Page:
In June 2008 Public Services Sector (PSS) wrote to all Las in Scotland, Wales and England about both the scalding and explosion risks in tenanted accommodation in the context of HSWA s.3 landlord duties. The correspondence also made brief reference to the potential regulatory role applicable to many LAs under housing legislation.
The correspondence comprised:
The information is posted on the HSE local government web pages. It has been shared with both the MOD and Health Services Unit (in the context of their responsibility for large-scale housing stock) as well as with CLG, Welsh Assembly Government and Scottish Government.
In England CLG took responsibility for publicising the domestic safety issues and wrote separately to LAs with regulatory responsibility under housing legislation, as well as the Housing Corporation and relevant trade bodies.
HSE expects that LA duty holders are aware of the risks arising from solid fuel combustion appliances and has not written specifically on this issue. However, the information was passed to CLG and the devolved administrations for information and action as appropriate.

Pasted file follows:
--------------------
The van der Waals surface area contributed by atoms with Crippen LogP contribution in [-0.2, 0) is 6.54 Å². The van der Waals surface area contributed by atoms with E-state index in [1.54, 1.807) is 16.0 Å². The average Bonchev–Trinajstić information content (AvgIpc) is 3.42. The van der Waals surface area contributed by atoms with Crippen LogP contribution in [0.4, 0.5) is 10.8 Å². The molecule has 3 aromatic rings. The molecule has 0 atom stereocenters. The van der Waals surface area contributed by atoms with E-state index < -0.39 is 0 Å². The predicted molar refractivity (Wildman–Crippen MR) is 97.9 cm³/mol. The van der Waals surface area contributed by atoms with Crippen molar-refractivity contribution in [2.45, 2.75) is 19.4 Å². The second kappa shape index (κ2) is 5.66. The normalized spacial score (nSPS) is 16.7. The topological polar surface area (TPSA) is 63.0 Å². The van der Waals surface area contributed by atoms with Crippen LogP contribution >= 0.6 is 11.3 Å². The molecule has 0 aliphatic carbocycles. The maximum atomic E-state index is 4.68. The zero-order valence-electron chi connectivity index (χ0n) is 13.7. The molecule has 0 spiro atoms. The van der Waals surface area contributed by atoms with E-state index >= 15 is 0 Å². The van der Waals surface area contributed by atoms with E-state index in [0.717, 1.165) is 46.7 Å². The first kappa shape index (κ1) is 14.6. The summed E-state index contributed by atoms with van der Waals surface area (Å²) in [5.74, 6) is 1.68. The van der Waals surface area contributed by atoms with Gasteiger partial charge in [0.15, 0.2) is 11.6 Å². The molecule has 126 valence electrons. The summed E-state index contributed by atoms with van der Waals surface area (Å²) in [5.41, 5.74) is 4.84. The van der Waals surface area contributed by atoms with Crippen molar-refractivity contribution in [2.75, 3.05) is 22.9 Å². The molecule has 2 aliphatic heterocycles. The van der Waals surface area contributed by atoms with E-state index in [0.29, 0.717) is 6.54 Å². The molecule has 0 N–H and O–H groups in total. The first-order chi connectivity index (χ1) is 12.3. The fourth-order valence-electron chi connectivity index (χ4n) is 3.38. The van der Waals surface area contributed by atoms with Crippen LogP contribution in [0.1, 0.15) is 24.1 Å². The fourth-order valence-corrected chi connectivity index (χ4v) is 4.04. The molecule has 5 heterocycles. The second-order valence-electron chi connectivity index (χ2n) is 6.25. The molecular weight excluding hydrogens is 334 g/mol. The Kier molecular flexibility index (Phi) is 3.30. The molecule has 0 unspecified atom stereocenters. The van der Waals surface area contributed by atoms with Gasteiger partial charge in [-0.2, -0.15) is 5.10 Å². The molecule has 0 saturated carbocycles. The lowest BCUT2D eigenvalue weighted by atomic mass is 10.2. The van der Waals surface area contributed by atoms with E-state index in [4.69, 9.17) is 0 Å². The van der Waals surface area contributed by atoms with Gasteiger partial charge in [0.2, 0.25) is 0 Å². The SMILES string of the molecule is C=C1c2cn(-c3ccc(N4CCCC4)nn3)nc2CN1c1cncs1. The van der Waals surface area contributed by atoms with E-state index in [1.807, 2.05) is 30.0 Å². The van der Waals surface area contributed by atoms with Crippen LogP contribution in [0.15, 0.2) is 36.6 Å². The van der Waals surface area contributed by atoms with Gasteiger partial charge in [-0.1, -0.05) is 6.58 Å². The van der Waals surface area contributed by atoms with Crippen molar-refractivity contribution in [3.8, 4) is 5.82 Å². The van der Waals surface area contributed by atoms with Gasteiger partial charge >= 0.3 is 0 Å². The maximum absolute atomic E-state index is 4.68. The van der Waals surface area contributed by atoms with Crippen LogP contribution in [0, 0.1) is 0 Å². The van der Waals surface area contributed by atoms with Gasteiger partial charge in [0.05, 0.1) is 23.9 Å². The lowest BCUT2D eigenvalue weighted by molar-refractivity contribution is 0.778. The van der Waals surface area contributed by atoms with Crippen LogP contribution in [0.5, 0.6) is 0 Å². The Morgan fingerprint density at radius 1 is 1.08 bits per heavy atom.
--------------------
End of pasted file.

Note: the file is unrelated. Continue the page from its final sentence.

Guidance on carbon monoxide and solid fuel appliances can be found on HSE's domestic gas safety web site. Details of CLG's competent person scheme for work on solid fuel combustion appliances is also available on their website:
The safety alerts and information are intended to assist dutyholders in determining proportionate action to take to manage the risks in their undertaking. This will vary according to the extent, age and location of the housing stock as well as type of installations, and any previous renovations or remedial action taken. No specific response was requested or expected.
There is no expectation of FOD follow-up or related enforcement specifically arising from this. However, it is appreciated that Inspectors may be involved in investigation of incidents, or may wish to pursue related management issues during the course of inspection, for which the information may be useful. Inspectors should follow normal protocol and base their decision to investigate or pursue matters during inspection on the guidance on section 3 HSWA and the guidance in this SIM.
Inspectors are invited to liaise with Government and Disciplined Services Unit in PSS if they are involved in these or other domestic safety issues within local government.